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Minutes keep markets drifting

Markets show muted response to FOMC minutes

The FOMC minutes passed without incident overnight. The committee felt that risks were balanced but that the economy remained far from the FOMC’s longer-term goals. Additionally, they expressed comfort that the recent rise in US bond yields reflected an improving economy and economic outlook. Once again, they emphasised that labour markets remain far from pre-Covid levels and seemingly, this forms the centre of FOMC thoughts and rightly so.

The nil-all draw from the FOMC minutes left stock markets drifting, although, in currency markets, the US dollar firmed as US long yields edged higher. Notably, the Australian and New Zealand dollars were amongst the worst performers, emphasising the currency markets (and probably stocks) are being bounced around by fast money flows.

US Initial Jobless Claims should drop below 700,000 this evening, but most of the attention will be on Federal Reserve Chairman Jerome Powell, who is making a speech at midnight SGT. As ever, markets will be hanging off every word Mr Powell utters, searching for signs of a change in Fed guidance since March’s FOMC meeting.

With the US economic risks weighted to the upside as their recovery gathers momentum, a slip of the tongue, deliberate or not, will likely see bonds and equities punished and the US dollar rally. Even more so as it is clear that despite equity market gains this week, financial markets, in general, are being dominated by schizophrenic fast-money flows looking for the next big thing as they chase their tails.

The European Central Bank releases their last policy meeting minutes this evening, although markets are well conditioned to some members’ perpetual inflation fears. They are not nearly as flammable as the FOMC minutes, however, and no fireworks should ensue. Overnight, German, French and Italian Services PMI’s for March all surprised to the upside. Covid-19 may hurt those numbers in April, but the readings overnight were enough to allow the euro to cling to its gains versus the US dollar.

Sterling was pummelled overnight after both European and British medical agencies highlighted blood-clot risks from the AstraZeneca Covid-19 vaccine. Spain banned persons under 60 years old from receiving it, but it was the British recommendation that alternative vaccines should be used, if possible, for those under 30 years old that did the damage. That unwound some of the UK’s recent vaccine premium with GBP/USD falling 90 points to 1.3740 overnight on fears that the UK’s recovery would be delayed. British equities will probably feel the heat this afternoon as well.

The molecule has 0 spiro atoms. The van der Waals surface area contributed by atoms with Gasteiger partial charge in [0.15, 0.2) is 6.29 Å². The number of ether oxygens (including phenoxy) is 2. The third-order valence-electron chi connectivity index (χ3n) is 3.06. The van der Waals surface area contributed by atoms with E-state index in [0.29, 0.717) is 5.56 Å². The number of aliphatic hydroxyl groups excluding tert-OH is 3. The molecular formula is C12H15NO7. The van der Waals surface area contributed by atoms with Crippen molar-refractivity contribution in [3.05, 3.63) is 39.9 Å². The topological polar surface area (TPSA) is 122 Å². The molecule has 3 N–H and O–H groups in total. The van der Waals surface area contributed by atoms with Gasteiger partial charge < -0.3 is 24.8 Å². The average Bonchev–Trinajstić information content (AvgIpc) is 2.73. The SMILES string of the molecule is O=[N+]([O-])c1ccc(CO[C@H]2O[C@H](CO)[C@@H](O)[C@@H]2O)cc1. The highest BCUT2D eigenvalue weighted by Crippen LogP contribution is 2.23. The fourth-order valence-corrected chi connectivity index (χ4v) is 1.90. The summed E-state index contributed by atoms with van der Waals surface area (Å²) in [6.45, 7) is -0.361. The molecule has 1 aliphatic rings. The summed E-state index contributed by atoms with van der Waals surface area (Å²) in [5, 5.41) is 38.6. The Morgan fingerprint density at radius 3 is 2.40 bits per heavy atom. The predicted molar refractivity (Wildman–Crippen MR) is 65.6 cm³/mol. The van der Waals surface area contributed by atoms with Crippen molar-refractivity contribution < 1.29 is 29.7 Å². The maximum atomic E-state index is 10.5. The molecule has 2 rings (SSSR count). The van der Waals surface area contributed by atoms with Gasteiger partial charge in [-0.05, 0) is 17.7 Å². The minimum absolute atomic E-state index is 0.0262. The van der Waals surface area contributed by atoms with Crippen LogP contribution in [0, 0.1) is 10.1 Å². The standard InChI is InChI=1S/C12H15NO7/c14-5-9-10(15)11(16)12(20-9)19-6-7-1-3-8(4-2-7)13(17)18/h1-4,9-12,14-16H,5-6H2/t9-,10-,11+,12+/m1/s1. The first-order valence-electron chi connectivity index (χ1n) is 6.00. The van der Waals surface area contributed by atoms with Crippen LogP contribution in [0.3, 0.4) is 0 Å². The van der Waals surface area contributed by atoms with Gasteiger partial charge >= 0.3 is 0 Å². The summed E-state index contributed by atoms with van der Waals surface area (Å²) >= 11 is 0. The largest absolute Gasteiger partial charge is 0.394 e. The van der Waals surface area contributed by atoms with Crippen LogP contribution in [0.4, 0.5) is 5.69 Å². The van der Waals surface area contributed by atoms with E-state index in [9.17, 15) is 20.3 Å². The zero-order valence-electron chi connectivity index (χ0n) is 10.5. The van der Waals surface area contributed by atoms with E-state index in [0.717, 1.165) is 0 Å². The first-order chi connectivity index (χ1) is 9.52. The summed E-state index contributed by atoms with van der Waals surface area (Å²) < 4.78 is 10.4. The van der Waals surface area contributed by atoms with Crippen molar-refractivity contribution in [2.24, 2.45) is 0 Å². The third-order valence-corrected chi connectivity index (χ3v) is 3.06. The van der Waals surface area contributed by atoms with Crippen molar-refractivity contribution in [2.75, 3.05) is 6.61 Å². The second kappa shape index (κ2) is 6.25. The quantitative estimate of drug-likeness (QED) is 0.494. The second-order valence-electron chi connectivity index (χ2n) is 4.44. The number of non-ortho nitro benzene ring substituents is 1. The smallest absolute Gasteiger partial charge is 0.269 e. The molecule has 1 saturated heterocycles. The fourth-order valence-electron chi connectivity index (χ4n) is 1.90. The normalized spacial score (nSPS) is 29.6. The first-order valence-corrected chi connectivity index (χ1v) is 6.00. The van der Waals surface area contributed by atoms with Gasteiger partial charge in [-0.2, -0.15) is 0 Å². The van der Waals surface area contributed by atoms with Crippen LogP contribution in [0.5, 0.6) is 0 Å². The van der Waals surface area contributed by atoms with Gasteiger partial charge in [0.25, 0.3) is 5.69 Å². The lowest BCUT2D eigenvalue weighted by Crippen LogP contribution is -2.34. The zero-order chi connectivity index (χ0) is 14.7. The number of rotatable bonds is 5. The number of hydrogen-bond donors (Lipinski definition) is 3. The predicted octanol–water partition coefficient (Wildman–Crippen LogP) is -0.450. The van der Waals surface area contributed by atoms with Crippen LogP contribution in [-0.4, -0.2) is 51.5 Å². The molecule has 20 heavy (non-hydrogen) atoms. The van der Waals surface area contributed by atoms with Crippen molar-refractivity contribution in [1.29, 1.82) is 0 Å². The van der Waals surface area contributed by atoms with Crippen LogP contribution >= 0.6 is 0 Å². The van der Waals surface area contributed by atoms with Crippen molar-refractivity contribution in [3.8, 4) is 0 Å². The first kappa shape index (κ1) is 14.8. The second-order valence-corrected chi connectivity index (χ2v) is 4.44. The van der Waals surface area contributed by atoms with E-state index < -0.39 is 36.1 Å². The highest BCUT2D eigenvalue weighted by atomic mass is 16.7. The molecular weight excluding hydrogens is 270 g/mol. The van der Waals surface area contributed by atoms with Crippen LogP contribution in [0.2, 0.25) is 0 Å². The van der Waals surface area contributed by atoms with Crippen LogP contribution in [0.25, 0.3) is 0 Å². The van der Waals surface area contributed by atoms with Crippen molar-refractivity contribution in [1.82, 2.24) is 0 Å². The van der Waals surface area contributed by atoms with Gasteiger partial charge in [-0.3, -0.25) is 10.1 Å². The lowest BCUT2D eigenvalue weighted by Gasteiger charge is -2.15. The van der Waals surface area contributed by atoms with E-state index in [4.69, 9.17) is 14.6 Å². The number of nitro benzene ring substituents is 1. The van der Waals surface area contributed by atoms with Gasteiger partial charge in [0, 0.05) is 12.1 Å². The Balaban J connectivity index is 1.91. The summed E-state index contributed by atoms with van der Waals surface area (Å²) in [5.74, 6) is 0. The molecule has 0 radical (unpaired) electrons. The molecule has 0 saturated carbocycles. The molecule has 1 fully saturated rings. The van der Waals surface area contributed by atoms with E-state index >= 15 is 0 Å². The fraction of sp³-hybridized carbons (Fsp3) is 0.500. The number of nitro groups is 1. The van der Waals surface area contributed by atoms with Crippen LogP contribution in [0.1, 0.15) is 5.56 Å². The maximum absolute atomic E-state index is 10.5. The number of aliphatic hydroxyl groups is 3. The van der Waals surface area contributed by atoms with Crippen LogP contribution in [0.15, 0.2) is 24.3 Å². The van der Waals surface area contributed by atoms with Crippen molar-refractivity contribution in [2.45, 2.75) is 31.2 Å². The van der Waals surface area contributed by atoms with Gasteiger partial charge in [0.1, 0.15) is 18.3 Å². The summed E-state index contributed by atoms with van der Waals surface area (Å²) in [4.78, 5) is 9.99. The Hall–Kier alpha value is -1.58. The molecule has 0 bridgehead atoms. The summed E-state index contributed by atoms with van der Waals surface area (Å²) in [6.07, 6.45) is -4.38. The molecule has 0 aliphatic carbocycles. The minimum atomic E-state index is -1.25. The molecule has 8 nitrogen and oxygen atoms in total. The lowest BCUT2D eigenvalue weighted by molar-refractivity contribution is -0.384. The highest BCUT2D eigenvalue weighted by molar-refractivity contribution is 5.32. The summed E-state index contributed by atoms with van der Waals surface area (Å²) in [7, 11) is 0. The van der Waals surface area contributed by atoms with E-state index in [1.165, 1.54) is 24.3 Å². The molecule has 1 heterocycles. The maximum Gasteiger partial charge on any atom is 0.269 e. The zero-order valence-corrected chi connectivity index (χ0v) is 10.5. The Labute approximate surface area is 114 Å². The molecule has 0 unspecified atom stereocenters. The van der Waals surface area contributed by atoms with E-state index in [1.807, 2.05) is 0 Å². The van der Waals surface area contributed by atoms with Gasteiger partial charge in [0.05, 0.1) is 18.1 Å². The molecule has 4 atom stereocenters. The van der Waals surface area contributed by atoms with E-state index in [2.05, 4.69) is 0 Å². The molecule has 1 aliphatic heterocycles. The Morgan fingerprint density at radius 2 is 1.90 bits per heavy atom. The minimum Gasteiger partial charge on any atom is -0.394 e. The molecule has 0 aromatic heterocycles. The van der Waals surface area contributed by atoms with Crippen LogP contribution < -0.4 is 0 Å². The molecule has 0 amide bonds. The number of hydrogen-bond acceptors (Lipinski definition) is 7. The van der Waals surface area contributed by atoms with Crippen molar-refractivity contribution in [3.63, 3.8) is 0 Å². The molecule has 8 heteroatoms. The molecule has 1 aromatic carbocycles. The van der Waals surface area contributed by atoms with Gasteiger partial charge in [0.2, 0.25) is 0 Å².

Yesterday, the Reserve Bank of India left interest rates unchanged, but announced its formal intention to buy INR 1 trillion (USD13.50 bio) of government securities over the next quarter to cap borrowing costs. Although not called quantitative easing, yield curve control or debt monetisation by the RBI, it certainly resembled them, and the markets treated it as such. Equities rallied, but the Indian rupee tumbled 1.30% to 74.450 versus the dollar.

With Covid-19 cases soaring, threatening new national lockdowns and the trajectory of its already weak recovery, Indian asset markets may find themselves in the naughty corner in the weeks ahead. At least India’s vaccination efforts are also ramping up impressively, and unlike Brazil, it is the largest vaccine manufacturer in the world and is led by competent leaders. India’s travails are unlikely to spark a deeper rout in emerging markets, a task usually allocated to the US bond market.

The Asian data calendar today is nondescript, dominated by second-tier data. Japan’s trade balance rose slightly above expectations, in line with the region’s continued strength in export-facing sectors. The Philippine’s trade balance deteriorated, and Industrial Production plunged YoY as the country struggles to get to grips with its Covid-19 situation. The Philippine peso came under pressure yesterday but quickly reversed course, hinting that the central bank may have been around “smoothing.”

Both Japan and the Philippines will continue to be dominated by Covid-19, with Japanese authorities apparently assessing whether to widen movement restriction outside Tokyo. Otherwise, all remains quiet on the Eastern front. Asia is likely to content itself by adopting a wait-and-see stance today, awaiting directional inputs from North American markets.

This article is for general information purposes only. It is not investment advice or a solution to buy or sell securities. Opinions are the authors; not necessarily that of OANDA Corporation or any of its affiliates, subsidiaries, officers or directors. Leveraged trading is high risk and not suitable for all. You could lose all of your deposited funds.

Jeffrey Halley

Jeffrey Halley [4]

Senior Market Analyst, Asia Pacific
With more than 30 years of FX experience – from spot/margin trading and NDFs through to currency options and futures – Jeffrey Halley is OANDA’s senior market analyst for Asia Pacific, responsible for providing timely and relevant macro analysis covering a wide range of asset classes. He has previously worked with leading institutions such as Saxo Capital Markets, DynexCorp Currency Portfolio Management, IG, IFX, Fimat Internationale Banque, HSBC and Barclays. A highly sought-after analyst, Jeffrey has appeared on a wide range of global news channels including Bloomberg, BBC, Reuters, CNBC, MSN, Sky TV, Channel News Asia as well as in leading print publications including the New York Times and The Wall Street Journal, among others. He was born in New Zealand and holds an MBA from the Cass Business School.
Jeffrey Halley
Jeffrey Halley

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